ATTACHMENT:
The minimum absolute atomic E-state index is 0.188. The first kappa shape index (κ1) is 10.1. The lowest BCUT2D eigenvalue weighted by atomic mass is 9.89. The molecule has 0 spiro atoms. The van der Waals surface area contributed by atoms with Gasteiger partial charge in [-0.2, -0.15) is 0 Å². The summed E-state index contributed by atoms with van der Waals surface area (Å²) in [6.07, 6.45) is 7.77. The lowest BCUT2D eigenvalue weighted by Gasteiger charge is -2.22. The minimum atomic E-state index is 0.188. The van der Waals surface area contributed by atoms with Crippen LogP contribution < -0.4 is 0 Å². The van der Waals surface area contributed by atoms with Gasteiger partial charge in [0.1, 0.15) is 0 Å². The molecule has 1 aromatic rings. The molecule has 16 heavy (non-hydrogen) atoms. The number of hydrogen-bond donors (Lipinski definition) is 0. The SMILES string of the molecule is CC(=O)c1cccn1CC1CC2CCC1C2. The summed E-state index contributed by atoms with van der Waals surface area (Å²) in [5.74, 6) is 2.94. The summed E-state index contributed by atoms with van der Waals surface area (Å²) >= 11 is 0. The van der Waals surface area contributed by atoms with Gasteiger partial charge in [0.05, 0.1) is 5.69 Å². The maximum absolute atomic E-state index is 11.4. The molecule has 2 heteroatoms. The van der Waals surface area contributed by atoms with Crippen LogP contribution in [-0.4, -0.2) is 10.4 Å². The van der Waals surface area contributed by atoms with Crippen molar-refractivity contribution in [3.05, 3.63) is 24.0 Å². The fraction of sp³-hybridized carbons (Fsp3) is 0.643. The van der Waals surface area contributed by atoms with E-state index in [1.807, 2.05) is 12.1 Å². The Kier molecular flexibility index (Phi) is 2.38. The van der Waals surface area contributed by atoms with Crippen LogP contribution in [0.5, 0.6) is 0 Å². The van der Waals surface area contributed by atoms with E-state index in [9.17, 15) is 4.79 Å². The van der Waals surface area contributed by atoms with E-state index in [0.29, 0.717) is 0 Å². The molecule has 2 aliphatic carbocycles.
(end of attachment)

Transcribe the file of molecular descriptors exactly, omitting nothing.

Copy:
The minimum absolute atomic E-state index is 0.188. The first kappa shape index (κ1) is 10.1. The lowest BCUT2D eigenvalue weighted by atomic mass is 9.89. The molecule has 0 spiro atoms. The van der Waals surface area contributed by atoms with Gasteiger partial charge in [-0.2, -0.15) is 0 Å². The summed E-state index contributed by atoms with van der Waals surface area (Å²) in [6.07, 6.45) is 7.77. The lowest BCUT2D eigenvalue weighted by Gasteiger charge is -2.22. The minimum atomic E-state index is 0.188. The van der Waals surface area contributed by atoms with Crippen LogP contribution < -0.4 is 0 Å². The van der Waals surface area contributed by atoms with Gasteiger partial charge in [0.1, 0.15) is 0 Å². The molecule has 1 aromatic rings. The molecule has 16 heavy (non-hydrogen) atoms. The number of hydrogen-bond donors (Lipinski definition) is 0. The SMILES string of the molecule is CC(=O)c1cccn1CC1CC2CCC1C2. The summed E-state index contributed by atoms with van der Waals surface area (Å²) in [5.74, 6) is 2.94. The summed E-state index contributed by atoms with van der Waals surface area (Å²) >= 11 is 0. The van der Waals surface area contributed by atoms with Gasteiger partial charge in [0.05, 0.1) is 5.69 Å². The maximum absolute atomic E-state index is 11.4. The molecule has 2 heteroatoms. The van der Waals surface area contributed by atoms with Crippen LogP contribution in [-0.4, -0.2) is 10.4 Å². The van der Waals surface area contributed by atoms with Crippen molar-refractivity contribution in [3.05, 3.63) is 24.0 Å². The fraction of sp³-hybridized carbons (Fsp3) is 0.643. The van der Waals surface area contributed by atoms with E-state index in [1.807, 2.05) is 12.1 Å². The Kier molecular flexibility index (Phi) is 2.38. The van der Waals surface area contributed by atoms with Crippen LogP contribution in [0.5, 0.6) is 0 Å². The van der Waals surface area contributed by atoms with E-state index in [9.17, 15) is 4.79 Å². The van der Waals surface area contributed by atoms with E-state index in [0.29, 0.717) is 0 Å². The molecule has 2 aliphatic carbocycles.